The Army of Tennessee, when under Hood’s command, endured one of the most grueling and tragic campaigns of the entire war. In a move more desperate than bold, Hood disengaged his army from Sherman’s Union forces following the fall of Atlanta. Hood then marched the army back into middle Tennessee with the short term hope of disrupting the Union supply lines and the long term hope of connecting with Lee’s Army of Northern Virginia. The gamble accomplished neither goal.
The first great disaster was the Battle of Franklin, Tennessee, on November 30, 1864. Sometimes called “Gettysburg of the West,” this battle—climaxed by an afternoon frontal assault—cost the Confederates over one-third of their 18,000-man army. Among the battle dead were thirteen generals. Among the many prisoners was Chaplain Bounds.
As the armies moved on, the prisoners were given the task of burying the thousands of dead soldiers. Most were Confederates who had fallen in their attempt to capture the entrenched Union army. The large numbers of dead soldiers, the need for hasty burials, and the sheer horror, fatigue, and ugliness of the task would have disheartened most.
But E. M. Bounds once again turned a difficult situation into a ministry. With shovel in hand, he prayed, sang hymns, quoted Bible verses, and encouraged the other prisoners as they buried their comrades. As the Confederacy unraveled in the late spring of 1865, Bounds was released on condition that he would not take up arms again. He then returned to Missouri.
He remained there for only a short time, for he felt the need to return to the scene of the battle of Franklin. The shallow mass graves he helped dig had been a necessity at the time, but he believed the fallen soldiers deserved better. His vision was a noble one, but ghastly to accomplish. He wanted the soldiers to be reburied and their names to be recorded.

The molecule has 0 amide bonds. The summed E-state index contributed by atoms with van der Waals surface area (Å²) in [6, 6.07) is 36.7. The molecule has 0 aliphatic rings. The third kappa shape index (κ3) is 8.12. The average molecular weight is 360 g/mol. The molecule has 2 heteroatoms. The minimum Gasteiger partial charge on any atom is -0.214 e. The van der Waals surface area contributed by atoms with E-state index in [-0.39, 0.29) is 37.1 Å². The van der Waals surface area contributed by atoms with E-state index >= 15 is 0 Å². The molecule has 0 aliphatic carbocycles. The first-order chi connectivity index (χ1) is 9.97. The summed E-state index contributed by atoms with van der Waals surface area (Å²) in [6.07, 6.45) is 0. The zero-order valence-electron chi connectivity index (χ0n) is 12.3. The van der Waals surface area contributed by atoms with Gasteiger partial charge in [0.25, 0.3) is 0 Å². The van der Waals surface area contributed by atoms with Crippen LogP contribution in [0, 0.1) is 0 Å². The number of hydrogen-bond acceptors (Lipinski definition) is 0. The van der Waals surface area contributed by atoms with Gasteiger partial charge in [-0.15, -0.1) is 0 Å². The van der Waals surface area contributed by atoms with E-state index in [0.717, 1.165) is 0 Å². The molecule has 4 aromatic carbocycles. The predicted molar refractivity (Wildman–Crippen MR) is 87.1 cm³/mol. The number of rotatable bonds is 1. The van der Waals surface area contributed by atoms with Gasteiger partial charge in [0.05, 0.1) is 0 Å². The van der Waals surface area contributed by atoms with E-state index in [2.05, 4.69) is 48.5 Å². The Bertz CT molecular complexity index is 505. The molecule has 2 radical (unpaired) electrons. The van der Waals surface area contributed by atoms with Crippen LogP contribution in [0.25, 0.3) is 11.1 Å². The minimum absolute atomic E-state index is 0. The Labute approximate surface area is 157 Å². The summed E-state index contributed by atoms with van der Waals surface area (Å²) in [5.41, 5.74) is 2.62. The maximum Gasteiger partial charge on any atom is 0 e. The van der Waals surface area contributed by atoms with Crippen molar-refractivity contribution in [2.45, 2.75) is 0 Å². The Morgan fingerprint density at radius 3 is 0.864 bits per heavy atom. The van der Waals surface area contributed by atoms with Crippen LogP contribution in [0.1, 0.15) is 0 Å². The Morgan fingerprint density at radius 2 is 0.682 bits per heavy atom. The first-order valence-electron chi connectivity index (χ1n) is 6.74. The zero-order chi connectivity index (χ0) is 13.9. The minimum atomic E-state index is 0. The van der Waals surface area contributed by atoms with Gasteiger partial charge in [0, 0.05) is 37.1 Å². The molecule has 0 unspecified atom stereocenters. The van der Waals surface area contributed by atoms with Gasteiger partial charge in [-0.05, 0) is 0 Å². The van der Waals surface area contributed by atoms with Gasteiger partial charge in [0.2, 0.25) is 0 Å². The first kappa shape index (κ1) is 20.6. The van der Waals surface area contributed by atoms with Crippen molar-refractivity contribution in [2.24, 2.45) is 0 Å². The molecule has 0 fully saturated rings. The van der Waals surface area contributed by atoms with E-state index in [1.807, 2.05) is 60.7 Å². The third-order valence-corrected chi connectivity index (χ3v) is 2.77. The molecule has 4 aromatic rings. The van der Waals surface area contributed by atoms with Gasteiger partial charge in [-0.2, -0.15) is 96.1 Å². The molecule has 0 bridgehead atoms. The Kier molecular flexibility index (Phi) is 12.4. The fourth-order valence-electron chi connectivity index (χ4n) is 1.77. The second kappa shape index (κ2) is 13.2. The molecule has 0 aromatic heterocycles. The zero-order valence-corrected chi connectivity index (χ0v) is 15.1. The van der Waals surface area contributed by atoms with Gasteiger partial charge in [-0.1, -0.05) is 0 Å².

The result was the burial grounds now found on the Carnton Plantation in Franklin. With some seven hundred dollars he raised, he hired men to do the burial work. The land was donated and so during the summer of 1865, nearly 1500 Confederate soldiers were exhumed from the battlefield and re-buried at Carnton.
Even that was not enough for Bounds. He made a list of all his fellow Missourians that were buried there. He saw to it that these names were published in Missouri newspapers. We often overlook that families of dead or missing soldiers might never have heard when or where their sons and husbands had died. Bounds kept his list of Missouri soldiers with him until he died nearly fifty years later. When he could, he either visited or wrote to the families of his fellow soldiers. He also labored to get scholarships for their children’s education.
During the years after the war, Bounds was called to pastor the Methodist Episcopal Church in Franklin. Although he later moved on to serve other churches in Alabama and Georgia, Franklin would always be a place with deeply etched memories and life-changing experiences in prayer and ministry.